Last weekend played host to The Vintage in Asheville, North Carolina, and while we (or Rob Siegel) will get to that once the BMW community has recovered, there was another event worthy of mention tied into the weekend.

Just 90 minutes south of Asheville, in Greer, South Carolina, the BMW Car Club of America Foundation opened its latest exhibit, ICON: 50 Years of the 2002. The exhibit hosts 27 exceptional examples of the 2002 platform, the smallest of the so-called Neue Klasse sedans that put BMW on the map as the global standard of driving performance in the 1960s. 

The opening event, held on Friday at the Foundation’s permanent museum in Greer, South Carolina, was a sold-out affair, and hosted many attendees who would make their way to The Vintage the following morning. By all accounts it was a blast, with a smattering of legends from throughout the BMW 2002 world—of both the human and automotive varieties.

The exhibit spans Stock, Modified, and Race vehicles and captures the full range of the chassis, from carbureted 1.5-liter cars up to the the fuel-injected 2002tii, 2002 Turbo, and high-performance (but still carbureted) 2002ti that was raced with such acclaim in Europe. But the magic of the 2002 was a distinctly on-road affair, as Rob Siegel, our own Hack Mechanic, explained.

“This was the car that showed that you could have a two-door sedan with a back seat that handled really well, and that was acceptably fast, and just felt great to drive. And that combination was something that had not existed before.”

But while Siegel was attending to tell the story of his car, Louie, and the adventure of its acquisition, rehabilitation, and return to New England, the BMW CCA took the opportunity to bestow our Hack Mechanic with the prestigious Friend of the Club award. Given only after considerable commitment of time and passion to the BMW Car Club of America, the award is a definitely a deserved one after Rob’s longtime affiliation with BMW enthusiasts across the country, and the seemingly-infinite wisdom he has bestowed upon the community as a whole.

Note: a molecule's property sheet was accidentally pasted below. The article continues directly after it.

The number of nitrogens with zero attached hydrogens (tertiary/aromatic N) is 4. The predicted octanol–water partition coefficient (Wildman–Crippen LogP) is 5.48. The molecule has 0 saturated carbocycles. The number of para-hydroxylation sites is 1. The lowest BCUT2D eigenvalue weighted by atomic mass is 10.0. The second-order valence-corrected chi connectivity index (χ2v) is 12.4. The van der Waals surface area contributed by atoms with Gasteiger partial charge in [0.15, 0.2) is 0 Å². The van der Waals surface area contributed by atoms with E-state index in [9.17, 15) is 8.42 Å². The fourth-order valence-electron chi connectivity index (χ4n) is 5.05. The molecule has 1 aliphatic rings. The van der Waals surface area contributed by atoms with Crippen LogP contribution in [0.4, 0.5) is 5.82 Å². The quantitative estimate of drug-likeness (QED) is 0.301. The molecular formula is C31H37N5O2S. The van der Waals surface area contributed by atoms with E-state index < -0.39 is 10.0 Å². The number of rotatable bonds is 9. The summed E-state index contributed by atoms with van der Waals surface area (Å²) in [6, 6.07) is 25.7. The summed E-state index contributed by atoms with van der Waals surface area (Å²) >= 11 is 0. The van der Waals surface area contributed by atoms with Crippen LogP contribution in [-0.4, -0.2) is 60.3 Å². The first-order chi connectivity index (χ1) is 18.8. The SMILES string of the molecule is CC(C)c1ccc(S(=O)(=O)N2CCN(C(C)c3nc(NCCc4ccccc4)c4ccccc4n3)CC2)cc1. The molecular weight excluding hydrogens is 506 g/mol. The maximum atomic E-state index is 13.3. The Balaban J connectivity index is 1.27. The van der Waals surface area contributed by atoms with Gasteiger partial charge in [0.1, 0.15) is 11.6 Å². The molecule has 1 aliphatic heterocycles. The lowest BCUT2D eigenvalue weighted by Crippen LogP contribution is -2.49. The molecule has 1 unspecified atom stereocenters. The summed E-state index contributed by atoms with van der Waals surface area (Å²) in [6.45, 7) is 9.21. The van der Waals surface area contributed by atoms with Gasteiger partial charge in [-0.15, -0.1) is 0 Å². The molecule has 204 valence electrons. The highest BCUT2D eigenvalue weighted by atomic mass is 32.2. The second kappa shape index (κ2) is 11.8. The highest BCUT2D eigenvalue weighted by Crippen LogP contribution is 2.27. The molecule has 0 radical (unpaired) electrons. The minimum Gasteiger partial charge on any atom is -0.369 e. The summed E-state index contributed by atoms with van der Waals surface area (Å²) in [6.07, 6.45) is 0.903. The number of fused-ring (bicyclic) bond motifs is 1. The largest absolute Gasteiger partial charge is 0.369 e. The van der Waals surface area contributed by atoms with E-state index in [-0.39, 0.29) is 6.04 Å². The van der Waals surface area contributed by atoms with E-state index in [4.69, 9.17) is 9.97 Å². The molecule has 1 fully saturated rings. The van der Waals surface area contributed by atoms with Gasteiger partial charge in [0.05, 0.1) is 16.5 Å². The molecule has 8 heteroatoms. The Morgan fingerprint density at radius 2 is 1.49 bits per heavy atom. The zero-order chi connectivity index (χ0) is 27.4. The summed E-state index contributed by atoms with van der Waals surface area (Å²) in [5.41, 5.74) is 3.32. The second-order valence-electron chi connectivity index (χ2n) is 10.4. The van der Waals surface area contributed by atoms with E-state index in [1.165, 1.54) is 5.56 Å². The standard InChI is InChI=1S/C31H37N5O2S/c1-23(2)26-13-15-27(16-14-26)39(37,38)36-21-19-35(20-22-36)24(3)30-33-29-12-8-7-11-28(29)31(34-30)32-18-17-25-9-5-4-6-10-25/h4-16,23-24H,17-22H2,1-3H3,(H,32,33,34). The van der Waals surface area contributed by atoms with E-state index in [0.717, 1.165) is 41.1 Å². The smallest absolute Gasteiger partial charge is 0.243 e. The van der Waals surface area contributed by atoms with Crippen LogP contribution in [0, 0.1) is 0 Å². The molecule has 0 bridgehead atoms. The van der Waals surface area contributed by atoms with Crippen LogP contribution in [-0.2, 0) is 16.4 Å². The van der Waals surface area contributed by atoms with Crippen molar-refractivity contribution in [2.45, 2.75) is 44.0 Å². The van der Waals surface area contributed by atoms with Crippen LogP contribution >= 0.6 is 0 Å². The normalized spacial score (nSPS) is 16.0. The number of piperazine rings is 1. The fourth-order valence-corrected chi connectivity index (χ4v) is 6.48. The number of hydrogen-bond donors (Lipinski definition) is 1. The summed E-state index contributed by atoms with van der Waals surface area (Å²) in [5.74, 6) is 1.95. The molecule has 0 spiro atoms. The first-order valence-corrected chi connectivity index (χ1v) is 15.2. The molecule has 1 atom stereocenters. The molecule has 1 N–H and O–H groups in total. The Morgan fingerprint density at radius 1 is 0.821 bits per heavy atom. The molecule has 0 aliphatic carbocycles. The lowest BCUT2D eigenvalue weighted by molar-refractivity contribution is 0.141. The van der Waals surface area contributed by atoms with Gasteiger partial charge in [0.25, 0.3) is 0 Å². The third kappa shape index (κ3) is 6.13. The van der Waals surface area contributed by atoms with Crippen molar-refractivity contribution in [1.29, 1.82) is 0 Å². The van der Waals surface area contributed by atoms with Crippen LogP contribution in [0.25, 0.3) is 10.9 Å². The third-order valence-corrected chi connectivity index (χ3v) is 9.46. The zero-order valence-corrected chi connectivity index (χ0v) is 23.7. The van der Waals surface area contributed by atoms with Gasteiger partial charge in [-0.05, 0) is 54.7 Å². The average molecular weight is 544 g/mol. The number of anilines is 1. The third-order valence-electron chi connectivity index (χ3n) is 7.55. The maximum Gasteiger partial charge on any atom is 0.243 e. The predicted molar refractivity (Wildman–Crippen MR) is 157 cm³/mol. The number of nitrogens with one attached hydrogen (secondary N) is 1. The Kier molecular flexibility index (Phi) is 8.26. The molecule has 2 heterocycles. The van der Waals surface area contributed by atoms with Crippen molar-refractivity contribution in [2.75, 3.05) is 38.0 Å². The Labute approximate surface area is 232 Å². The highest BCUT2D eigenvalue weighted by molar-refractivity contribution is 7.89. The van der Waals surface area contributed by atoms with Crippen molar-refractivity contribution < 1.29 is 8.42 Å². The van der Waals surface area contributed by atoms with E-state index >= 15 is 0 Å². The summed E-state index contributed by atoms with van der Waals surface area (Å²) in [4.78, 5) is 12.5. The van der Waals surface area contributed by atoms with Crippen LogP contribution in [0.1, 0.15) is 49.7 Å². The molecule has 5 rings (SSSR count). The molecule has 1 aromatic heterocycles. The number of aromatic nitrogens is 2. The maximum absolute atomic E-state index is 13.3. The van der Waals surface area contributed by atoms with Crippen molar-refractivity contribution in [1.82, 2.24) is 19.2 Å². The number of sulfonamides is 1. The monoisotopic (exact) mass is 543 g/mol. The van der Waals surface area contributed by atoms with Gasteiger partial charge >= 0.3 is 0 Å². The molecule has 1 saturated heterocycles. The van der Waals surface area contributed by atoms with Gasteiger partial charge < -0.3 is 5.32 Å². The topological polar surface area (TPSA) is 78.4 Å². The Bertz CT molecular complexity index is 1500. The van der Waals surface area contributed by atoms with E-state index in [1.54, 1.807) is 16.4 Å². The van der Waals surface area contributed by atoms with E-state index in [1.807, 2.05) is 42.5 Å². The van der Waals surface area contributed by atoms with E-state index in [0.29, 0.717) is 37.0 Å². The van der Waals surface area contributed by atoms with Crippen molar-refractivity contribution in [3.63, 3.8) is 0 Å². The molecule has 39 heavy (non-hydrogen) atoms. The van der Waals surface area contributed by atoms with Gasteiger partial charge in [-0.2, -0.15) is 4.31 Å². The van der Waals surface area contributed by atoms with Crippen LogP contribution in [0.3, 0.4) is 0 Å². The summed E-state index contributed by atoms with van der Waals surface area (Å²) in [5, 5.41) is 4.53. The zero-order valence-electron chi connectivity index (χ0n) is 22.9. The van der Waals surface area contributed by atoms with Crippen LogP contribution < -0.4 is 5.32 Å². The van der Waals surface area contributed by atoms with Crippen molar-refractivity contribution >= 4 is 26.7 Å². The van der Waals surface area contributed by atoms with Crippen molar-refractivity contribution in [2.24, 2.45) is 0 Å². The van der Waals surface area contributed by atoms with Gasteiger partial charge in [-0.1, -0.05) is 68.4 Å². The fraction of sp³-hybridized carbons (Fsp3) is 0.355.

Throughout the exhibit’s opening, BMW CCA Foundation Executive Director Scott Dishman was on hand to greet guests, many of them visiting the Foundation for the first time, and many of them traveling just as far as the showcased vehicles.

“We’ve got cars from California, cars from the northeast, southeast, southwest. They’re coming from everywhere.”

Dishman’s perspective broadens the whole experience though. “That’s one of the great things about the club, this car, and this exhibition. [We’re talking about] not only the cars and the hardware that’s in here, but the stories that are behind each of these cars and each of these owners.”

“It’s as much about the people as it is about the hardware.”

The event hosted other exhibits, too. BMW historian and past editor of Bimmer magazine, Jackie Jouret was on hand to share her experience and learnings while crafting the written history that accompanied the exhibit. Artist Adrian Valentin Mitu was also on-hand, with a display of The Blue Hero Story, his tribute to Jochen Neerpasch and the BMW Motorsports inception of the 1970s.

The fans, too, helped make the event something special to attend. The lawns outside the Foundation’s building were filled not only with 2002s, but all varieties of vintage BMWs that followed ICON’s titular model.

Will you be passing through South Carolina in the next few months? Be sure to make the the Foundation a stop on your next trip, alongside the BMW Performance Center and the Zentrum at Plant Spartanburg. If you want to see not just the finest 2002s in the country, but also some of the most interesting, ICON: 50 Years of the 2002 is your opportunity. —David Rose



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